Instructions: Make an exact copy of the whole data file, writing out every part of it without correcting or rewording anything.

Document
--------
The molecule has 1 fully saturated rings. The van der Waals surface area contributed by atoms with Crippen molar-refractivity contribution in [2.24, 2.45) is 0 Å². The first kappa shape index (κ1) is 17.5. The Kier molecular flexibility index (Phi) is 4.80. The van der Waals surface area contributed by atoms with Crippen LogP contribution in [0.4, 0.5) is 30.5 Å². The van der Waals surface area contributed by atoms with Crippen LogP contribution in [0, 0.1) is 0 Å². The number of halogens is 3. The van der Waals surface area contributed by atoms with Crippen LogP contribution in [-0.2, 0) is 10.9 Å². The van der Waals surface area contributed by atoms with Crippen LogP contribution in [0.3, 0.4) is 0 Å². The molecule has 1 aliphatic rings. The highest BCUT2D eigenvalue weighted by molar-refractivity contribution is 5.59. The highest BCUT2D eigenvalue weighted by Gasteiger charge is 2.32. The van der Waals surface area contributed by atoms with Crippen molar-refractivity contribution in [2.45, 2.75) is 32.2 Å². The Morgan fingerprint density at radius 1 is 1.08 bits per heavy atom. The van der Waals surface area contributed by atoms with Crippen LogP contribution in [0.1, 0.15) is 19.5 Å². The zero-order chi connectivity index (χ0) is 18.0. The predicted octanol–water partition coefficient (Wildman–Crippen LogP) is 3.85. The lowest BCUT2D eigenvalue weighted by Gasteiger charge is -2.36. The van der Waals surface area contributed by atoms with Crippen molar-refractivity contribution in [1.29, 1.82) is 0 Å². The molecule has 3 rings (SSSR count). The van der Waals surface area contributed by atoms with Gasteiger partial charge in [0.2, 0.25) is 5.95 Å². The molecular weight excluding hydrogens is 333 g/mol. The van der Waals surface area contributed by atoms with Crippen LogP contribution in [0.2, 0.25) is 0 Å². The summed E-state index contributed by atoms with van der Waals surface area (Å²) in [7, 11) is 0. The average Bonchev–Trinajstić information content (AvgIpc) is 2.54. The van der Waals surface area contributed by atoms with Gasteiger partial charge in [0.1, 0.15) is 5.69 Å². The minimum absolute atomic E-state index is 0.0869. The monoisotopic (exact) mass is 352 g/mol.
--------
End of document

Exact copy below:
The molecule has 1 fully saturated rings. The van der Waals surface area contributed by atoms with Crippen molar-refractivity contribution in [2.24, 2.45) is 0 Å². The first kappa shape index (κ1) is 17.5. The Kier molecular flexibility index (Phi) is 4.80. The van der Waals surface area contributed by atoms with Crippen LogP contribution in [0.4, 0.5) is 30.5 Å². The van der Waals surface area contributed by atoms with Crippen LogP contribution in [0, 0.1) is 0 Å². The number of halogens is 3. The van der Waals surface area contributed by atoms with Crippen LogP contribution in [-0.2, 0) is 10.9 Å². The van der Waals surface area contributed by atoms with Crippen LogP contribution in [0.3, 0.4) is 0 Å². The molecule has 1 aliphatic rings. The highest BCUT2D eigenvalue weighted by molar-refractivity contribution is 5.59. The highest BCUT2D eigenvalue weighted by Gasteiger charge is 2.32. The van der Waals surface area contributed by atoms with Crippen molar-refractivity contribution in [2.45, 2.75) is 32.2 Å². The Morgan fingerprint density at radius 1 is 1.08 bits per heavy atom. The van der Waals surface area contributed by atoms with Crippen LogP contribution in [0.1, 0.15) is 19.5 Å². The zero-order chi connectivity index (χ0) is 18.0. The predicted octanol–water partition coefficient (Wildman–Crippen LogP) is 3.85. The lowest BCUT2D eigenvalue weighted by Gasteiger charge is -2.36. The van der Waals surface area contributed by atoms with Crippen molar-refractivity contribution in [1.29, 1.82) is 0 Å². The molecule has 3 rings (SSSR count). The van der Waals surface area contributed by atoms with Gasteiger partial charge in [0.2, 0.25) is 5.95 Å². The molecular weight excluding hydrogens is 333 g/mol. The van der Waals surface area contributed by atoms with Crippen LogP contribution in [0.2, 0.25) is 0 Å². The summed E-state index contributed by atoms with van der Waals surface area (Å²) in [7, 11) is 0. The average Bonchev–Trinajstić information content (AvgIpc) is 2.54. The van der Waals surface area contributed by atoms with Gasteiger partial charge in [0.1, 0.15) is 5.69 Å². The minimum absolute atomic E-state index is 0.0869. The monoisotopic (exact) mass is 352 g/mol.